The long road ahead for British Handball
By Akram Miah
Handball? It is a sport that is popular across Europe especially Denmark, Germany, and Croatia to name a few countries. In the United Kingdom, it's a sport that is not huge in comparison to the giants of Football, Cricket and Rugby. It pales in contrast to its competitors in Europe and it has a low-profile even when compared to smaller sports like Basketball and Netball.
Most sports adjusted to the pandemic as the best they could. Handball had to endure many obstacles to just continue to be able to play.
Back in January, I spoke with Olympia Handball’s Goalkeeper Nikolas Jurkovic about the pandemic’s impact on Handball and how the government needed to help the sport more than it had done in the past.
At the time, Jurkovic told me that the government needed to do more.
“You know the government doesn't put too much funding into the association, so we don't get a lot of help through the players we have to provide for the club. Imagine you have to go to play in an international competition, you're representing your team and your country as well and the players have to pay.”
That sentiment is still the same for him after funding came for the sport. He feels the impact severely being in the middle of professional and grassroots development.
“Same as before, although there is more promotion going on now, there is still need for more help from the authorities to keep Handball improving.”
Despite funding of £375,000 from the British government back in March, it was quite limited in which British Handball was not able to distribute greatly. There has been a greater presence of promoting the Handball community to the public. However, it has not helped them improve their interest in the game, as they are hardly attending.
“With attendance, it's not too much. Mainly just the women or men teams watching each other alongside former players, family, and friends. But there are a few that come and watch, hopefully, more can come in the coming years.”
Even with the money that Handball received, it was not enough to allow them to send all Great Britain teams to their tournaments excluding the Men’s Senior team. Though they say it was COVID related, money will have played a factor in their decision-making.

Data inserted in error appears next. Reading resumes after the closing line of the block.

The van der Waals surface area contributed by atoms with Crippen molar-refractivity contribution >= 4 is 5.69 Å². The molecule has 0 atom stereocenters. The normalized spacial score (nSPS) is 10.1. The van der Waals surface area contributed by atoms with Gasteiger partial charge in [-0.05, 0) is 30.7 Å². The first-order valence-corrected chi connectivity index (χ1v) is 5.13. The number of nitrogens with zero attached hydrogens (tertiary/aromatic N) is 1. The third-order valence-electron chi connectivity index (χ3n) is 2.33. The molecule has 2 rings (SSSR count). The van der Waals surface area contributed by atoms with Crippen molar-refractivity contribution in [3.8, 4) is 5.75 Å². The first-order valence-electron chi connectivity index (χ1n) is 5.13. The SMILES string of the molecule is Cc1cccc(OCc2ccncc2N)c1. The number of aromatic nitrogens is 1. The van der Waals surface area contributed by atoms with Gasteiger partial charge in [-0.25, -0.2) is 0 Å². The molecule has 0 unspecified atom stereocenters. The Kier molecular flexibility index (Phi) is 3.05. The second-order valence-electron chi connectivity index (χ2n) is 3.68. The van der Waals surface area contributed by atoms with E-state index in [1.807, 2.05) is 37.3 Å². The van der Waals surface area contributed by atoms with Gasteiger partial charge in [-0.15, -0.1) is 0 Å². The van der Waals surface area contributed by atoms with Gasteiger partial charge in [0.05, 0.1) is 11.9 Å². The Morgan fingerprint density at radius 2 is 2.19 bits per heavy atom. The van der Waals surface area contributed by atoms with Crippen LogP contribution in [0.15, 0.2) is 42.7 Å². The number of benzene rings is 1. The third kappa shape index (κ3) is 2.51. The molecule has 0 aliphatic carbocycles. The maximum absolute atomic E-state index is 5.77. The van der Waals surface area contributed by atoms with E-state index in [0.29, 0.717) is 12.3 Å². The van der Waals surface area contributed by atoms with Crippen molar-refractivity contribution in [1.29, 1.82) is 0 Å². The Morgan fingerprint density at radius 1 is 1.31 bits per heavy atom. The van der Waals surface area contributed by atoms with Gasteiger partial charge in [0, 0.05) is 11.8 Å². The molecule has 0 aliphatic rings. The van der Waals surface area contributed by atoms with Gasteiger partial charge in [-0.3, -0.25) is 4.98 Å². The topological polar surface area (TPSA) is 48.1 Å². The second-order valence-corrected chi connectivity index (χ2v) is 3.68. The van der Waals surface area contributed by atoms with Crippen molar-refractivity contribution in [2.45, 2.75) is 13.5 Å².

Great Britain recently competed in qualifying for the first time in two years as they played in the IHF (International Handball Federation) World Championship Qualifiers in which they bowed out after losses to Finland, Georgia, and Estonia. Regardless of the results, these games are important for GB as Jurkovic emphasised the significance these games display.
“This is a stepping stone for sure, especially even if it's a qualifying game. They continue to do well and build on their fourth-place finish in the Emerging Nations Tournament. It’s an outstanding achievement, still a long way to go. But baby steps in the right direction in helping us (GB) become a competitive nation.”
These small steps are a necessity for Great Britain in its pursuit of being competitive. The IHF certainly envisioned Great Britain as a country that will develop into one of the leading nations in the coming years.
Yet, they haven’t helped provide some funding as of late. That includes the European Handball Federation (EHF) as well, without major contributions from them British Handball development will remain a challenge and will continue to struggle to keep up with other nations.
And that is a challenge for many players in this country including Nikolas who may look to move overseas to have better progression and a better chance at representing Croatia
“If I was to have any chance to play for Croatia. The best way would be to play overseas in competitive leagues such as Germany, France, or Croatia. However, the talent level is much better across all their domestic divisions and for me and any British player, it would be a high step. I would have to improve massively.”
But with any person who has dreams, they are hopeful. That goes for the British Handball community as well, as one former Nottingham player signed for one of the biggest Handball teams in Germany as he put pen to paper for Füchse Berlin. Nikolas stated the inspiration this provided as he felt this was “a massive step for British Handball players and the game in the country.”
As the handball community looks to the future, the development will be key alongside getting more people interested as Nikolas insisted at me multiple times
“One player has gone from playing for Nottingham to pro in Germany which is massive. They (British Handball) manage to keep this up. It will be a known sport in 10 years’ time for sure.
If Great Britain can keep improving on their results, they will gain attention from the government and the sports community. Perhaps that will pave the way for more funding and potentially help improve Handball’s situation in the UK, where those close to the game can attest, much support is needed to be taken seriously and keep the game they love alive.